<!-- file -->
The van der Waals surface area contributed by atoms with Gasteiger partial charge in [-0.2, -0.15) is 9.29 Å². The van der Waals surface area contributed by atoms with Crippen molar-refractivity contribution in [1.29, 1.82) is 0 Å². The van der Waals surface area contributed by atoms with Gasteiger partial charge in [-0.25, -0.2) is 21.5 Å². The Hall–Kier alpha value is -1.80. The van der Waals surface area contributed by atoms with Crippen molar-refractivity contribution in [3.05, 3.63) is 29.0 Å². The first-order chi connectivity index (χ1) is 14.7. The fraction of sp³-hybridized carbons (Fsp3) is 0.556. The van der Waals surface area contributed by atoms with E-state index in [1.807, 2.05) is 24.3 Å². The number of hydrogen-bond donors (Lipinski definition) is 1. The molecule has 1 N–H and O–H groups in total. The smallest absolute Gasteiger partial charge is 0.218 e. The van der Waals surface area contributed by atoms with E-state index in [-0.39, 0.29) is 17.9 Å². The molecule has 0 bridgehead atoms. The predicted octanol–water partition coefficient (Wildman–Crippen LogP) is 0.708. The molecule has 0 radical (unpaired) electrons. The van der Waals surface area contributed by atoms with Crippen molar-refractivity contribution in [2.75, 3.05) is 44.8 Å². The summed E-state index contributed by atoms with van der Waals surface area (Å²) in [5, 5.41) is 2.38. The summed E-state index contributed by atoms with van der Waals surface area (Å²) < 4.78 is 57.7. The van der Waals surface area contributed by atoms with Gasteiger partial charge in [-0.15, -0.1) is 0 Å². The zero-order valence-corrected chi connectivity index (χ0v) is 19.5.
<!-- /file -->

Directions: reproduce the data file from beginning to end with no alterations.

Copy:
The van der Waals surface area contributed by atoms with Gasteiger partial charge in [-0.2, -0.15) is 9.29 Å². The van der Waals surface area contributed by atoms with Crippen molar-refractivity contribution in [1.29, 1.82) is 0 Å². The van der Waals surface area contributed by atoms with Gasteiger partial charge in [-0.25, -0.2) is 21.5 Å². The Hall–Kier alpha value is -1.80. The van der Waals surface area contributed by atoms with Crippen molar-refractivity contribution in [3.05, 3.63) is 29.0 Å². The first-order chi connectivity index (χ1) is 14.7. The fraction of sp³-hybridized carbons (Fsp3) is 0.556. The van der Waals surface area contributed by atoms with E-state index in [1.807, 2.05) is 24.3 Å². The number of hydrogen-bond donors (Lipinski definition) is 1. The molecule has 1 N–H and O–H groups in total. The smallest absolute Gasteiger partial charge is 0.218 e. The van der Waals surface area contributed by atoms with E-state index in [-0.39, 0.29) is 17.9 Å². The molecule has 0 bridgehead atoms. The predicted octanol–water partition coefficient (Wildman–Crippen LogP) is 0.708. The molecule has 0 radical (unpaired) electrons. The van der Waals surface area contributed by atoms with Crippen molar-refractivity contribution in [2.75, 3.05) is 44.8 Å². The summed E-state index contributed by atoms with van der Waals surface area (Å²) in [5, 5.41) is 2.38. The summed E-state index contributed by atoms with van der Waals surface area (Å²) < 4.78 is 57.7. The van der Waals surface area contributed by atoms with Gasteiger partial charge in [-0.15, -0.1) is 0 Å². The zero-order valence-corrected chi connectivity index (χ0v) is 19.5.